The value of Norway’s sovereign wealth fund, the world’s largest, hit $1 trillion for the first time on Tuesday as booming global stock markets and a rising euro lifted its assets.
Established in 1998 to save oil and gas revenues for future generations, the wealth fund is now worth about 2.5 times Norway’s annual gross domestic product, against original projections it would peak at 1.3 times of GDP in the 2020s.
At 1034 GMT, a live update on the fund’s website showed its value at 7.851 trillion Norwegian crowns ($1.00 trillion).
Run by a unit of the central bank, the fund invests all its money in foreign stocks, bonds and real estate, with holdings spread among 77 countries.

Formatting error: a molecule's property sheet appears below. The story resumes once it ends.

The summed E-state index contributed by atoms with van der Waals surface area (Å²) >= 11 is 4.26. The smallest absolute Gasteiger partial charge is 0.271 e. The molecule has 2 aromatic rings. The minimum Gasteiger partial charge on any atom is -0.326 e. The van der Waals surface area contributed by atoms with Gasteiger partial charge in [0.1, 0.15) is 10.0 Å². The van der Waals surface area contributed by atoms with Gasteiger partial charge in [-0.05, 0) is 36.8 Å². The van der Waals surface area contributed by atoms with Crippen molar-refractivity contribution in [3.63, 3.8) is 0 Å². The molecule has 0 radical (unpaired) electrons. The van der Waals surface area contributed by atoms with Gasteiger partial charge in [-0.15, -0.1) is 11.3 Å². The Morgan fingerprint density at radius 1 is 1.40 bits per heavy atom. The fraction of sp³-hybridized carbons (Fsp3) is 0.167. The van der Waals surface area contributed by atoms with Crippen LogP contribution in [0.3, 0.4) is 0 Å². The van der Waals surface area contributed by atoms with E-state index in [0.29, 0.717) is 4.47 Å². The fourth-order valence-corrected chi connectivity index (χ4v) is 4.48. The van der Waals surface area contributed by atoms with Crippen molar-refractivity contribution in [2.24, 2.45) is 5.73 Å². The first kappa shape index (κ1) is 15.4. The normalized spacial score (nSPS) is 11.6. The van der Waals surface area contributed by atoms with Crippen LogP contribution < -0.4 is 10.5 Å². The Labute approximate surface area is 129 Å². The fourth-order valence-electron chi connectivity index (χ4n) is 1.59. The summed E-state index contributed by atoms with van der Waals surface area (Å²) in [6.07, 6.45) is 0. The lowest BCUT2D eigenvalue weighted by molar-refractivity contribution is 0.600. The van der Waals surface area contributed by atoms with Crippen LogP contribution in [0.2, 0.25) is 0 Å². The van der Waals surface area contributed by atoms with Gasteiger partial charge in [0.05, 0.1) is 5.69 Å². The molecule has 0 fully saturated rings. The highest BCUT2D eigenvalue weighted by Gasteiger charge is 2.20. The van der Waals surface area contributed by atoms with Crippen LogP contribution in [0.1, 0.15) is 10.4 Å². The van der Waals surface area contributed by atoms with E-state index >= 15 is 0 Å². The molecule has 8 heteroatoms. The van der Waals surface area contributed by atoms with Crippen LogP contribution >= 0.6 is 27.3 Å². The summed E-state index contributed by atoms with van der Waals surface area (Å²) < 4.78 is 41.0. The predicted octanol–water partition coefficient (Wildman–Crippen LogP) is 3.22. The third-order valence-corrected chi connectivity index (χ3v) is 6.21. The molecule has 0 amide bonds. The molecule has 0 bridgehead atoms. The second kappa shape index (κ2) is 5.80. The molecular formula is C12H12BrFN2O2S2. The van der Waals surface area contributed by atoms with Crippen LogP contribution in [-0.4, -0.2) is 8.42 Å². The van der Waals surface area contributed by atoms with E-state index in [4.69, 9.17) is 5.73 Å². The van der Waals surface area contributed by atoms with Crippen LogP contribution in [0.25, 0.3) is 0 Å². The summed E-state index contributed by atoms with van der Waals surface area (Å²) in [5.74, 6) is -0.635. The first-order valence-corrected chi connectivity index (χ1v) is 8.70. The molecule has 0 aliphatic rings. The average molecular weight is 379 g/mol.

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Almost two thirds of assets were held in equities at the end of the second quarter, with stakes in about 9,000 companies, giving it control over 1.3 percent of all globally listed stocks.
By contrast, Norway’s population of 5.3 million people corresponds to less than 0.1 percent of the world’s population. The fund’s rapid rise has made more money available for public spending under parliament’s budget framework.
Under a recently revised fiscal rule, governments can spend 3 percent of the fund’s value per year, corresponding to 235 billion crowns of the current size. The 2017 budget earmarks 221 billion for spending, or 2.8 percent of the value.